Last December, global jobs portal Indeed shared the results of a survey it had commissioned, which found that 24 per cent of Singapore workers intended to quit their jobs in the first half of this year.
The survey of about 1,000 Singapore workers aged between 16 and 55 also revealed that nearly half were unsure if they'd stay in their current job for the next six months.
The Covid-19 pandemic was found to be a major factor in the respondents' decision to quit: 49 per cent of workers said it made them realise that they didn't like their job, with a substantial number citing increased stress levels, heavier workloads, burnout and isolation as reasons for their unhappiness.
"The Great Resignation", as it's been called, isn't unique to Singapore. Over the last couple of years, record numbers of people around the world have quit their jobs, with many questioning the role of work in their lives. Flexibility, better pay and benefits, mental well-being and work-life balance all topped the wish list for millions of employees.
"Our dissatisfaction with our work and work arrangements has always been there, but until now, we never really had the opportunity to address it," says Paul Heng, founder and managing director of Next Career Consulting Group.
"When we started working from home in 2020, we got to experience something different. Many of us finally achieved work-life balance, and found that we loved spending more time at home. We realised that we could still put food on the table without having to return to the nine-to-five grind. This new reality led many people to rethink their careers, and take control of their professional and personal lives," he explains.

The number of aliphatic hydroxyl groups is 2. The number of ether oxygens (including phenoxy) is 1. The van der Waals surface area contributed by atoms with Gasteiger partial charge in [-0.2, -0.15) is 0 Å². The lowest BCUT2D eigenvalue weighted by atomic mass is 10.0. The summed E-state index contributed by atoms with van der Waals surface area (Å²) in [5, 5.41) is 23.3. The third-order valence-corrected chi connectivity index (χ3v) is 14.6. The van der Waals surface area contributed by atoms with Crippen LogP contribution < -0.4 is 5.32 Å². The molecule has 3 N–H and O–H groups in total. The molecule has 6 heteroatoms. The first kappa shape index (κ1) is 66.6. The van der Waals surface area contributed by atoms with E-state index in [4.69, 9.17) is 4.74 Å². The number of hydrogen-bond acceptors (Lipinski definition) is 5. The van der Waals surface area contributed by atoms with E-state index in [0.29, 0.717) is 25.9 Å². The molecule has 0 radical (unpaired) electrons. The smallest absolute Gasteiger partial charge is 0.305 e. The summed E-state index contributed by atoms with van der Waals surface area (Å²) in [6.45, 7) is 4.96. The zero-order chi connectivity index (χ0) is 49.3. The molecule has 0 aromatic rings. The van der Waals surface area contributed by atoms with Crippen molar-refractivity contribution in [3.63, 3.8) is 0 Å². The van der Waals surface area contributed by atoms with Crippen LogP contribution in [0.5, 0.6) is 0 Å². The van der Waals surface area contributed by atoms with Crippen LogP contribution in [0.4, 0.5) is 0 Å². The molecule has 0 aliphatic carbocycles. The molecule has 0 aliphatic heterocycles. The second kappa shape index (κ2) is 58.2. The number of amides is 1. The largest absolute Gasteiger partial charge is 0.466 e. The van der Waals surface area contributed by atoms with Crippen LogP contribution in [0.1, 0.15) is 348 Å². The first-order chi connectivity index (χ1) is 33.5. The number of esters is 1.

Ready to quit your job or leave the workforce entirely? Paul shares what you should consider before resigning.
Make two lists: "push" factors that exist in your current job or company, and "pull" factors, which are external factors influencing your decision to quit.
Go over the factors, discuss them with your friends and family, and resign only when you can honestly say that your reasons are objective and not emotionally driven.
Also ask yourself: "If this job/company isn't what I want, what do I want?" Your answer should be realistic and not idealistic.
If you're planning to take a more junior position or drop out of the labour force, make the same lists, focusing on practical factors like age and finances, and probability (how you can convince a hiring manager that you're sincere about wanting to achieve a better work-life balance, for example).
Network and upskill
If you're switching to a totally different job or industry, find out what you need to do to get your foot in the door.
You may have to learn new skills, make new connections or get some experience before you're even considered for a position.
Don't burn bridges
Even if you dislike your bosses or company, try to leave on good terms. Explain your decision to them, be firm and professional, and don't bow to efforts to change your mind.
Your bosses may take your resignation personally, but that's their problem, not yours.
This article was first published in Her World Online.